Melted rainbows and broken candy. Love it. And I love God moments; those moments when He breaks into my thoughts with His own.
One of our little grandsons is on holiday break from school. I have been eagerly waiting for him to be able to spend some time at our house. We have lots of fun, new goofy things to accomplish and I want to get them done. God loves fun and goofy as well. He enjoys us when we are enjoying life He has given us. The end results are very precious to Him and He likes to tell us so. My young grandson already has a broken life. I am determined to interject fun and Godly love into his heart and emotions for better end results in his life.
The first project to tackle was making frozen color orbs with water balloons and food coloring. It’s a messy project, but we definitely had fun. Remember what happens when you accidentally let loose of a very full water balloon before you are ready to tie it off? Add a lot of color to that. We, and the kitchen sink area, looked like a rainbow had melted as we giggled and laughed our way through the mess. It cleaned up well.
We then donned coats, boots and gloves. Winter has taken its sweet time showing up around here and we suffered through a muddy Christmas. The storm system that just went through blanketed us with a thin sheet of ice covered in a thick layer of sleet. Water balloons don’t settle into a thick layer of sleet; they roll away. The fat little balloons had to be nested into footprints to keep them corralled. We set them out to freeze overnight.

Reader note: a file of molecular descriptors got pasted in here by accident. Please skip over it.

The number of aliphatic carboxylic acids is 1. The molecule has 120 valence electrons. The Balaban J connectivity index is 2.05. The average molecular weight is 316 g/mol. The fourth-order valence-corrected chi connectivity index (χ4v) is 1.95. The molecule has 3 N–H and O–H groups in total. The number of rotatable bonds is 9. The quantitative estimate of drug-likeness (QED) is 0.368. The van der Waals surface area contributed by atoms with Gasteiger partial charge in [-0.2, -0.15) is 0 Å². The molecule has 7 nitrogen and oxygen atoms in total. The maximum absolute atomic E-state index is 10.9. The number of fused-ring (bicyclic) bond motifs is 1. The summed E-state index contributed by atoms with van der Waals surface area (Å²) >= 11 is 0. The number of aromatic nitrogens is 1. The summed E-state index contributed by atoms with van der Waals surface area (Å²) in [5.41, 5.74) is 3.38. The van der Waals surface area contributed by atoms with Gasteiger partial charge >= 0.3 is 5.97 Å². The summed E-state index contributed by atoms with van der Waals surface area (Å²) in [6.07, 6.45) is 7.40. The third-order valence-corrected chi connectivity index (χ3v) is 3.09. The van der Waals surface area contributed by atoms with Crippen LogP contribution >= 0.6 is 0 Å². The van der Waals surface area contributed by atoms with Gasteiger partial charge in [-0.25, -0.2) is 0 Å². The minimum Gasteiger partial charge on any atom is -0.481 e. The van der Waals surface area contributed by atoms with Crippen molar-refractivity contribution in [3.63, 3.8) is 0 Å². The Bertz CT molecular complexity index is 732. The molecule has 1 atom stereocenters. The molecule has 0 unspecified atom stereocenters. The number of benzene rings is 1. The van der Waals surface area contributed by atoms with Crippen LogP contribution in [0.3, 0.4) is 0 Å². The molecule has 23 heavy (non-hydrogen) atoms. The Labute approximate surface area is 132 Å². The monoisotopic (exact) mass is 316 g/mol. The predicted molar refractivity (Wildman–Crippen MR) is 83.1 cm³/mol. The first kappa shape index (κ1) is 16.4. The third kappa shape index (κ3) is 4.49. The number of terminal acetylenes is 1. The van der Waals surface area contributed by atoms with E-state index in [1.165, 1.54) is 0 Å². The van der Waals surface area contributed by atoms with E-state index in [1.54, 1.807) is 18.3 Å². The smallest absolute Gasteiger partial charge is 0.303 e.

Next we made almond bark candy. Left over cinnamon and fruit flavored candy canes were broken and crushed, then stirred into melted almond bark with delicious results. Cinnamon candy almond bark is now a new love of mine. Both candies were spread into layers in separate baking dishes and then put in the fridge to harden overnight. Next, late night cartoons until I found myself waking up. He never batted an eye.
Today is a ‘jammies and play day. He and I put on our coats, boots and gloves over our ‘jammies to go outside. We were hoping to find totally frozen water balloons. However, 30 degrees F overnight doesn’t freeze water balloons. They just become crunchy squishy. We need a deep freeze. Oh, well. We’ll wait.
Time to check the candies. And break them. Neither of us had ever done this before. My grandson and I laughed and giggled again, trying to figure out how to break the hard slabs and keep the pieces from shooting away on to the floor. Taste testing was necessarily continuous. Eating the slabs is doable, but not practical. Broken is much more manageable to eat the little pieces. We agreed the stuff is great.
He then asked to play with his Funny Gears, so I began cleaning up the end results of crushed candy by myself. My mind was contemplating thoughts of eating all that candy ourselves, and how eating ALL that candy might not be the best idea. A little bit of candy is enjoyable. Whatever. Eating A LOT of candy is enjoyable, but not healthy. Besides, it would be much more fun to share and enrich others’ lives in the giving. It was at that moment one of those “special thoughts” that slow you down crossed my mind.